## 11.3 Neural network models

Artificial neural networks are forecasting methods that are based on simple mathematical models of the brain. They allow complex nonlinear relationships between the response variable and its predictors.

### Neural network architecture

A neural network can be thought of as a network of “neurons” which are organised in layers. The predictors (or inputs) form the bottom layer, and the forecasts (or outputs) form the top layer. There may also be intermediate layers containing “hidden neurons”.

The very simplest networks contain no hidden layers and are equivalent to linear regressions. Figure 11.6 shows the neural network version of a linear regression with four predictors. The coefficients attached to these predictors are called “weights”. The forecasts are obtained by a linear combination of the inputs. The weights are selected in the neural network framework using a “learning algorithm” that minimises a “cost function” such as the MSE. Of course, in this simple example, we can use linear regression which is a much more efficient method of training the model.

Once we add an intermediate layer with hidden neurons, the neural network becomes non-linear. A simple example is shown in Figure 11.7.

This is known as a multilayer feed-forward network, where each layer of nodes receives inputs from the previous layers. The outputs of the nodes in one layer are inputs to the next layer. The inputs to each node are combined using a weighted linear combination. The result is then modified by a nonlinear function before being output. For example, the inputs into hidden neuron $$j$$ in Figure 11.6 are combined linearly to give $z_j = b_j + \sum_{i=1}^4 w_{i,j} x_i.$ In the hidden layer, this is then modified using a nonlinear function such as a sigmoid, $s(z) = \frac{1}{1+e^{-z}},$ to give the input for the next layer. This tends to reduce the effect of extreme input values, thus making the network somewhat robust to outliers.

The parameters $$b_1,b_2,b_3$$ and $$w_{1,1},\dots,w_{4,3}$$ are “learned” from the data. The values of the weights are often restricted to prevent them from becoming too large. The parameter that restricts the weights is known as the “decay parameter”, and is often set to be equal to 0.1.

The weights take random values to begin with, and these are then updated using the observed data. Consequently, there is an element of randomness in the predictions produced by a neural network. Therefore, the network is usually trained several times using different random starting points, and the results are averaged.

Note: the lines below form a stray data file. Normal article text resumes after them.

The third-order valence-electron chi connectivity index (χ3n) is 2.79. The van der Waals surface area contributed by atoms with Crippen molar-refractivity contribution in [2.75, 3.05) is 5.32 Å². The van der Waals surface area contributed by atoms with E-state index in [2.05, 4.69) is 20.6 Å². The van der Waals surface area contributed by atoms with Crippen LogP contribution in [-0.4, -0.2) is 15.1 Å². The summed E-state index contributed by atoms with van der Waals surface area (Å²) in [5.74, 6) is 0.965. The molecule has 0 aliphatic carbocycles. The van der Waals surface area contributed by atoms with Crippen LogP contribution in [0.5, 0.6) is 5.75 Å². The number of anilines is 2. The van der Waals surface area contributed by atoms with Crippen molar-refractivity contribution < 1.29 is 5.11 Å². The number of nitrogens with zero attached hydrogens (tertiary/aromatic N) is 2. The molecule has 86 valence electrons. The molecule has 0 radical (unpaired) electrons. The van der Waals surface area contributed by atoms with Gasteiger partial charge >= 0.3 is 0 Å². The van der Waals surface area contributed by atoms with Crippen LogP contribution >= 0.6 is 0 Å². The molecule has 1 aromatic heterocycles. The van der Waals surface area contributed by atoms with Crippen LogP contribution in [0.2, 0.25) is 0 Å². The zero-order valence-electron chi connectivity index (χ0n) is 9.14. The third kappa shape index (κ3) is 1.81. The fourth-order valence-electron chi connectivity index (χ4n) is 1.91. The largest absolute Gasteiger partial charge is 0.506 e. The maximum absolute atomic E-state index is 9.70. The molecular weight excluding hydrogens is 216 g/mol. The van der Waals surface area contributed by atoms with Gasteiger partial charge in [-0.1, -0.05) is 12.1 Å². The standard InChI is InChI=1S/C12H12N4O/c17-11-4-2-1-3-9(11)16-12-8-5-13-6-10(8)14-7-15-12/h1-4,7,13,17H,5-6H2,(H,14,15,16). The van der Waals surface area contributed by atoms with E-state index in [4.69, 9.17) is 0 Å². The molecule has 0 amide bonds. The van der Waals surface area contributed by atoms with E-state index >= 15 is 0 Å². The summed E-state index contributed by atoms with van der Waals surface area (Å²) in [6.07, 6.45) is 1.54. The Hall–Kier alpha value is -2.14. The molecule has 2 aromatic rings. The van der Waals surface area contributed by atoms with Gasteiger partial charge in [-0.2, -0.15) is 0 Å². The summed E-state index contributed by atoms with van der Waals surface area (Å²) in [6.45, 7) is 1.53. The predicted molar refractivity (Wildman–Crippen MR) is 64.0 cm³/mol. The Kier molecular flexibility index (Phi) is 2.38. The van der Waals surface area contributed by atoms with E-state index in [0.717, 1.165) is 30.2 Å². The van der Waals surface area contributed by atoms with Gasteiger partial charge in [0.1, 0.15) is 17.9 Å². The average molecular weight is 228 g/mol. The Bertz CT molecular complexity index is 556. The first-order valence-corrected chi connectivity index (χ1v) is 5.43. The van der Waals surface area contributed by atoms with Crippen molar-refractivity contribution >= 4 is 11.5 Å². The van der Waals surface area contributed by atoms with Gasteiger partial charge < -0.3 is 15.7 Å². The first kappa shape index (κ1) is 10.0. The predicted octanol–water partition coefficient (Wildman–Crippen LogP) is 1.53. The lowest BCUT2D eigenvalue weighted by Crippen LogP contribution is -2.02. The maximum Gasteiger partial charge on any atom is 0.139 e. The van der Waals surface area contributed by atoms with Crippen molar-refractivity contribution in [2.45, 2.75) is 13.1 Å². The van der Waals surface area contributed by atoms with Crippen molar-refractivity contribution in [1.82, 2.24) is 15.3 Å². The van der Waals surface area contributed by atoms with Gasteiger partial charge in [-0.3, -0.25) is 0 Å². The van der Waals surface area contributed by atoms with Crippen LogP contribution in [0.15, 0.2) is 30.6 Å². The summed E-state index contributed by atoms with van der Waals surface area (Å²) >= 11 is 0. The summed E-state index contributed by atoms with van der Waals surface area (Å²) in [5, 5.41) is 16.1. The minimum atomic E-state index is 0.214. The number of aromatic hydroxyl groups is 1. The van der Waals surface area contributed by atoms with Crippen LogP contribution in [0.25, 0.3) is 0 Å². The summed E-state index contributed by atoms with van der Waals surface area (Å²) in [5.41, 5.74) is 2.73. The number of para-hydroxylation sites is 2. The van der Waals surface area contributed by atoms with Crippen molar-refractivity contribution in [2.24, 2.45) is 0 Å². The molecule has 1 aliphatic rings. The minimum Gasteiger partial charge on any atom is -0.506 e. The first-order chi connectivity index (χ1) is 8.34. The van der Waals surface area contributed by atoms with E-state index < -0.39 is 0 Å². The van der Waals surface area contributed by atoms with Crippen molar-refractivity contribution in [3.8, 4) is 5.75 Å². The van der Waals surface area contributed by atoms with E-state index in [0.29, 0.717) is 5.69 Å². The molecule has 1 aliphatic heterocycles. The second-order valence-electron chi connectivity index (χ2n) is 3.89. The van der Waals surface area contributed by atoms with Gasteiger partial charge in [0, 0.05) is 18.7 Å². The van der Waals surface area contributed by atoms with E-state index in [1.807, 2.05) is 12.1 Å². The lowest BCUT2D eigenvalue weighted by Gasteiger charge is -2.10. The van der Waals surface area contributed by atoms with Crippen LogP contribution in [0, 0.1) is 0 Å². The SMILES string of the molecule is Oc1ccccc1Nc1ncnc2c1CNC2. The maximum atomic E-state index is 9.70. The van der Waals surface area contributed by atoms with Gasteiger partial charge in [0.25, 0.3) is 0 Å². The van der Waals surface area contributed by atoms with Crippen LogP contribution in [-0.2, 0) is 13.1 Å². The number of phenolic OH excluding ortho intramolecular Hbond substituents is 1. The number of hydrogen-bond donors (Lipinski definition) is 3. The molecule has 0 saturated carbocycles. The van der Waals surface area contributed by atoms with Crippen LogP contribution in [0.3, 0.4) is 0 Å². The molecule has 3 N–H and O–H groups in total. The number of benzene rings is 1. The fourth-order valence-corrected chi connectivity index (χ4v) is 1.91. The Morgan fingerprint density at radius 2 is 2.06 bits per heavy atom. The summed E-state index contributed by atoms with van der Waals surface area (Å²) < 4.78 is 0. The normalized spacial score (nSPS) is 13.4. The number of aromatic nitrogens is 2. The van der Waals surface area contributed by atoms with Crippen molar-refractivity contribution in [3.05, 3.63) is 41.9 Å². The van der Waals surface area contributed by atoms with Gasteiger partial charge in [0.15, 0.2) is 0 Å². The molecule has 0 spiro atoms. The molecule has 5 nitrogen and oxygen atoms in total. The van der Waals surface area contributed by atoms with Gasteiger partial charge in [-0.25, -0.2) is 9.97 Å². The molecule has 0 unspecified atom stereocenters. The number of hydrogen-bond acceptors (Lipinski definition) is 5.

The number of hidden layers, and the number of nodes in each hidden layer, must be specified in advance. We will consider how these can be chosen using cross-validation later in this chapter.

### Neural network autoregression

With time series data, lagged values of the time series can be used as inputs to a neural network, just as we used lagged values in a linear autoregression model (Chapter 8). We call this a neural network autoregression or NNAR model.

In this book, we only consider feed-forward networks with one hidden layer, and we use the notation NNAR($$p,k$$) to indicate there are $$p$$ lagged inputs and $$k$$ nodes in the hidden layer. For example, a NNAR(9,5) model is a neural network with the last nine observations $$(y_{t-1},y_{t-2},\dots,y_{t-9}$$) used as inputs for forecasting the output $$y_t$$, and with five neurons in the hidden layer. A NNAR($$p,0$$) model is equivalent to an ARIMA($$p,0,0$$) model, but without the restrictions on the parameters to ensure stationarity.

With seasonal data, it is useful to also add the last observed values from the same season as inputs. For example, an NNAR(3,1,2)$$_{12}$$ model has inputs $$y_{t-1}$$, $$y_{t-2}$$, $$y_{t-3}$$ and $$y_{t-12}$$, and two neurons in the hidden layer. More generally, an NNAR($$p,P,k$$)$$_m$$ model has inputs $$(y_{t-1},y_{t-2},\dots,y_{t-p},y_{t-m},y_{t-2m},y_{t-Pm})$$ and $$k$$ neurons in the hidden layer. A NNAR($$p,P,0$$)$$_m$$ model is equivalent to an ARIMA($$p,0,0$$)($$P$$,0,0)$$_m$$ model but without the restrictions on the parameters that ensure stationarity.